September 2017
Volume 17, Issue 10
Open Access
Vision Sciences Society Annual Meeting Abstract  |   August 2017
Luminance-contrast reversal disambiguates illumination interpretation in #TheDress
Author Affiliations
  • Shigeki Nakauchi
    Department of Computer Science and Engineering, Toyohashi University of Technology
  • Kai Shiromi
    Department of Computer Science and Engineering, Toyohashi University of Technology
  • Hiroshi Higashi
    Department of Computer Science and Engineering, Toyohashi University of Technology
  • Mohammad Shehata
    Department of Computer Science and Engineering, Toyohashi University of Technology
    Biology and Biological Engineering, California Institute of Technology
  • Shinsuke Shimojo
    Biology and Biological Engineering, California Institute of Technology
Journal of Vision August 2017, Vol.17, 137. doi:10.1167/17.10.137
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      Shigeki Nakauchi, Kai Shiromi, Hiroshi Higashi, Mohammad Shehata, Shinsuke Shimojo; Luminance-contrast reversal disambiguates illumination interpretation in #TheDress. Journal of Vision 2017;17(10):137. doi: 10.1167/17.10.137.

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      © ARVO (1962-2015); The Authors (2016-present)

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Abstract

Background: One of the potential hypothesis for explaining the individual differences in perceiving #TheDress is ambiguity in illumination interpretation. Asymmetry between luminance and blue-yellow in variations of natural sunlight is suspected to play an important role. Here, to test the hypothesis, color matching experiments were conducted for variants of #TheDress. Methods: As for the visual stimuli, we manipulated the hue and/or luminance contrast of the original #TheDress: original (OR), hue reversed (HR), luminance contrast reversed (LR), hue and luminance contrast reversed (HLR). Observers were asked to view one of these images displayed on a calibrated monitor and to match the dress/lace colors in CIELUV uniform color space by selecting the closest color among 25 uniform rectangular color patches equally spaced in L*, u* and v* coordinates by button press. Observers were pre-categorized into blue-black (BK) and white-gold (WG) groups by their color naming responses to the original. Results: Matches between BK and WG differ in L* (lightness) and v* (blue-yellow direction) for the OR which duplicated the previous observations. However, L* matches for the bright lace part in the HR image still differ among groups although individual differences in color naming vanished. For both the LR and HLR, however, we found no differences in matches between groups although the HLR image had the same luminance-color structure (bright blue and dark yellow) as the original. Discussions: Results imply that luminance-contrast polarity is the one of the key factors affecting the individual differences in #TheDress. This is because reversing the luminance-contrast may disambiguate indirect/direct illumination interpretations. Furthermore, specular highlights do not work as a local cue for the illuminant color in the luminance-contrast reversed images.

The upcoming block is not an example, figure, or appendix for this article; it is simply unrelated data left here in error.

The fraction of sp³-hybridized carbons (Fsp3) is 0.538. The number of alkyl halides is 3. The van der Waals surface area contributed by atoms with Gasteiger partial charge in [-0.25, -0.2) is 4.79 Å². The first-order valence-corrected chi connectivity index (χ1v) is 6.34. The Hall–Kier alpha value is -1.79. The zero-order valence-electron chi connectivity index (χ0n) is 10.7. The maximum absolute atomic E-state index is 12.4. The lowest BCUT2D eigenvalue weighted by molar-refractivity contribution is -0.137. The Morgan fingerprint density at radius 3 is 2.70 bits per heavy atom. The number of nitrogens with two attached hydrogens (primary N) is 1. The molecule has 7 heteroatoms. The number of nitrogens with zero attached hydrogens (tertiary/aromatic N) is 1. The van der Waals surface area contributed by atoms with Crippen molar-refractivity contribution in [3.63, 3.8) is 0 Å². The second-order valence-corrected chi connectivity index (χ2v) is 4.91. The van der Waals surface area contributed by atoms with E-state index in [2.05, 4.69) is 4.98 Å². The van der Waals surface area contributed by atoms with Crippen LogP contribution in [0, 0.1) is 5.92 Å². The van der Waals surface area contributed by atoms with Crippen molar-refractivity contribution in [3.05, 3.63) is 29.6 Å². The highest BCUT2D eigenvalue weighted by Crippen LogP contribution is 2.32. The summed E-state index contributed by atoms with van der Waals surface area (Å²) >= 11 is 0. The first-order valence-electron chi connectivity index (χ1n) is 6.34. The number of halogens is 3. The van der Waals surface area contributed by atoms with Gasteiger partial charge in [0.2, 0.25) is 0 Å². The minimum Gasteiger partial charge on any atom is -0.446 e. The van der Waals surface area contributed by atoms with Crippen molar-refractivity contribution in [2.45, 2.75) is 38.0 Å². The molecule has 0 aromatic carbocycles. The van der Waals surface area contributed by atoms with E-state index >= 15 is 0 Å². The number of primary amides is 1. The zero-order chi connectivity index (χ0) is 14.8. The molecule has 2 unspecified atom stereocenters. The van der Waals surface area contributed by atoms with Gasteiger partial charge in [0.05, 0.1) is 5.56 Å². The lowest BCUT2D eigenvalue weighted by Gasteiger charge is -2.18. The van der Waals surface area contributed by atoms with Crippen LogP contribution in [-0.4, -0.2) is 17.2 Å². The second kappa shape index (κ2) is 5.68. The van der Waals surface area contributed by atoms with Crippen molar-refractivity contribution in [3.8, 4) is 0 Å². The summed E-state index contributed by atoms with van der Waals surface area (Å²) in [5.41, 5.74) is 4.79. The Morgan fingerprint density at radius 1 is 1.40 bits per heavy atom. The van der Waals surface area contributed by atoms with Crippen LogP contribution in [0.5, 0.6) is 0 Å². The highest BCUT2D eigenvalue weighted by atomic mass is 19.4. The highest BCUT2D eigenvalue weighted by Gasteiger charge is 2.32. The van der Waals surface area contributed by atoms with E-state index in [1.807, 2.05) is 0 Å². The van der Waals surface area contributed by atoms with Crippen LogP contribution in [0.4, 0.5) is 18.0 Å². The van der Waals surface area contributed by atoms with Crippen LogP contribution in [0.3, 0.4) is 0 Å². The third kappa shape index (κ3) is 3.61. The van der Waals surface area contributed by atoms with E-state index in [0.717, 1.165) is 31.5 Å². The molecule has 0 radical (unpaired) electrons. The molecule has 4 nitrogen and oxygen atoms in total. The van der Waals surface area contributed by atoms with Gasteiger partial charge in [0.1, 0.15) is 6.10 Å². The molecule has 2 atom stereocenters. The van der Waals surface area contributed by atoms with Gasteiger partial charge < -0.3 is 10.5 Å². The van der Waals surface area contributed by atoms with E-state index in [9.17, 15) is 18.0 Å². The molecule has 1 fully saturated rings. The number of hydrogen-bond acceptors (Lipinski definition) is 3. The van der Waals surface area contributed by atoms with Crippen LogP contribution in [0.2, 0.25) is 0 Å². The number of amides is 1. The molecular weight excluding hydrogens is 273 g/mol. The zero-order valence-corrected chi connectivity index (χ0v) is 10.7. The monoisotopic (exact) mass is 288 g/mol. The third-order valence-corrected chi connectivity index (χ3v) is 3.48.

Meeting abstract presented at VSS 2017

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